Being Accountable When You Don’t Have Control#
Clarify your manager’s expectations: what, why, when, and who.
When approaching a colleage:
Share the requirements.
Ask for required steps, and estimates.
Ask what else is on their plate, and how this task fits within their priorities.
Share the stakes: communicate the importance, where it fits in with other initiatives, how it affects stakeholders, and the ramifications if you cannot deliver.
If the person is on another team, have their manager and yours present.
Set up a tracker. Document the plan, milestones, and deadlines. Configure automatic reminders instead of nagging personally.
Set up recurring meeting to share emerging challenges.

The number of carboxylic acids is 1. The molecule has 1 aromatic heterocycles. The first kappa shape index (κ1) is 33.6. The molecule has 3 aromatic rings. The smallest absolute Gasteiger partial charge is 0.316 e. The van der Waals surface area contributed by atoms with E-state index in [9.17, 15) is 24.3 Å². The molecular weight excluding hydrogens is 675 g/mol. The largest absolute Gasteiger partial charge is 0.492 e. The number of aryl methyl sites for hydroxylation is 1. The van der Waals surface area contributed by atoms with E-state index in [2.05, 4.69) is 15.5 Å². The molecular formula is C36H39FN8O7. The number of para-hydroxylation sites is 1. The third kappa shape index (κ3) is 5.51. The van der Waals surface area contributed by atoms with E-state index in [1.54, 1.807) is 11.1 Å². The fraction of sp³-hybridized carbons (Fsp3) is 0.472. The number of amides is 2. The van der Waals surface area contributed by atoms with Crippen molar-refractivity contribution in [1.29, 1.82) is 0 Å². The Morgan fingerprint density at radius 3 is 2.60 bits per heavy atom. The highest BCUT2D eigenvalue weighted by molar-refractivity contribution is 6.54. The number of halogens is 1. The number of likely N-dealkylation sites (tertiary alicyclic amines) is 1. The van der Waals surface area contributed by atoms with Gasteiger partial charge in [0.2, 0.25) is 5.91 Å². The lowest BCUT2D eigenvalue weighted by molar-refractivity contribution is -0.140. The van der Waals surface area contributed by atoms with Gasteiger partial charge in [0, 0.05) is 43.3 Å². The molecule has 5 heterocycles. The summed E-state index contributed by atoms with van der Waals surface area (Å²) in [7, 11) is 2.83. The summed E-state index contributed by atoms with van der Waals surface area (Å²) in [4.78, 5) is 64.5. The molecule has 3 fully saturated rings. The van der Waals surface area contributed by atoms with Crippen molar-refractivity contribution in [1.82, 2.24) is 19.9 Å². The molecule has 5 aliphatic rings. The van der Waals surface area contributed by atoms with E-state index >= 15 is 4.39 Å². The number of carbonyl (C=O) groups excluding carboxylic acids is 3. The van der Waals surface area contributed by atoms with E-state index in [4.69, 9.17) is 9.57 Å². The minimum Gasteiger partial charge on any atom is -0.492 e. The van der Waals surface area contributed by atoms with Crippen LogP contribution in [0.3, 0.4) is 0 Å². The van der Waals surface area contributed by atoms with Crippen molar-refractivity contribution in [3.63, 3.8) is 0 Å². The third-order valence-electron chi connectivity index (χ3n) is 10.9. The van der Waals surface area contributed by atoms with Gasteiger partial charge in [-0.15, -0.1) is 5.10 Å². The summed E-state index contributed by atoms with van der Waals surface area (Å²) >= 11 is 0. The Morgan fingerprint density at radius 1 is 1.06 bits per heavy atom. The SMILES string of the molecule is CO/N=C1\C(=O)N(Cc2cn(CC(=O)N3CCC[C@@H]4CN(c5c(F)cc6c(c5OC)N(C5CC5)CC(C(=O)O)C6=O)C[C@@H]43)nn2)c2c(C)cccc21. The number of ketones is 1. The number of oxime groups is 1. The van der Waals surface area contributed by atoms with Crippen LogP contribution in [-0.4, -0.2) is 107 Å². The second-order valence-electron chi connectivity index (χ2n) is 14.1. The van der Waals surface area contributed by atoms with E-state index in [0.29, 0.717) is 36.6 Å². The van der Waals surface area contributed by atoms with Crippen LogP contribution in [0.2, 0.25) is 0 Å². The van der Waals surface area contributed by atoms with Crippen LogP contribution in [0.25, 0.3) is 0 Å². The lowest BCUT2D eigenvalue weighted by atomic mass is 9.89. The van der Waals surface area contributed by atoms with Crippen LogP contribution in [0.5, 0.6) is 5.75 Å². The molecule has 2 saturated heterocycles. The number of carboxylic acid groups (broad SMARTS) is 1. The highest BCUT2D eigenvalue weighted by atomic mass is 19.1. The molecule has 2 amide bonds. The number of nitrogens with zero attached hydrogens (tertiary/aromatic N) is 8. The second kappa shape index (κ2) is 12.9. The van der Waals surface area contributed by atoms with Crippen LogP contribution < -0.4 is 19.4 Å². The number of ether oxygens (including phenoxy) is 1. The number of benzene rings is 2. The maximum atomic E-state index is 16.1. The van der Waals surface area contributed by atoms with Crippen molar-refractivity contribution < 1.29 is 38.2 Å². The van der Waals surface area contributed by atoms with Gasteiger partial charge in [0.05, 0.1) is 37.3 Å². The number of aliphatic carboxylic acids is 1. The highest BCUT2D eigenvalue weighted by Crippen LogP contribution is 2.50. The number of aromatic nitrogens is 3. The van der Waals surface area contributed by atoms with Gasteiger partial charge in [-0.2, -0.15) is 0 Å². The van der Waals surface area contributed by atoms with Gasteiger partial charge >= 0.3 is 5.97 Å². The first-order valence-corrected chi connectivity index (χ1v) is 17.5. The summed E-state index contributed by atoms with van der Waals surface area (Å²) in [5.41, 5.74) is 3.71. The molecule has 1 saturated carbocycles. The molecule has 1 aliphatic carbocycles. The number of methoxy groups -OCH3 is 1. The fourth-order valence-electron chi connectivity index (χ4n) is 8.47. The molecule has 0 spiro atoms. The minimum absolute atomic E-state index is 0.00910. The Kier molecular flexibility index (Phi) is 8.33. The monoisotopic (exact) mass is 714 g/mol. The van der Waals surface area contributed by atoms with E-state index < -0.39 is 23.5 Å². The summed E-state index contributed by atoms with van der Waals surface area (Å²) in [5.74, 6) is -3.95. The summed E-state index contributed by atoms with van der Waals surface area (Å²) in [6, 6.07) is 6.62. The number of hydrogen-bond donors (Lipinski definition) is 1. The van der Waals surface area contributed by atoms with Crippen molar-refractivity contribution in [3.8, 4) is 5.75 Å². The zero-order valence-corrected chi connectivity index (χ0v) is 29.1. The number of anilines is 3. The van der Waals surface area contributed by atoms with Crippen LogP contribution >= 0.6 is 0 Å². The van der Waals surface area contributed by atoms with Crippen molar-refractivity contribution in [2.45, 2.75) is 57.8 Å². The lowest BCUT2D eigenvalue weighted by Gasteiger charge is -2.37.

Express gratitude that the person is sharing their concerns rather than showing frustration.
If possible, remove the roadblocks, otherwise escalate them to the manager.
When escalating don’t handoff the accountability. Instead, ask for advice and coaching.
If the colleage falls behind on delivery, provide the feedback using the following structure:
Orient to the Situation: in the plan, you committed to having the code done on Tuesday.
Describe their Behavior: It’s Thursday, and you haven’t finished it yet.
Share the Impact: I’m getting worried that I’ll only have three days for quality testing.
Hand Over Accountability: What would it take to get this by the end of the day?
After delivery take time for reflection, build relationships, foster empathy and trust.
This framework spells out a common sense approach to being accountable without having control. Going through this check list ensures efficient collaboration and improves relationships, if done properly.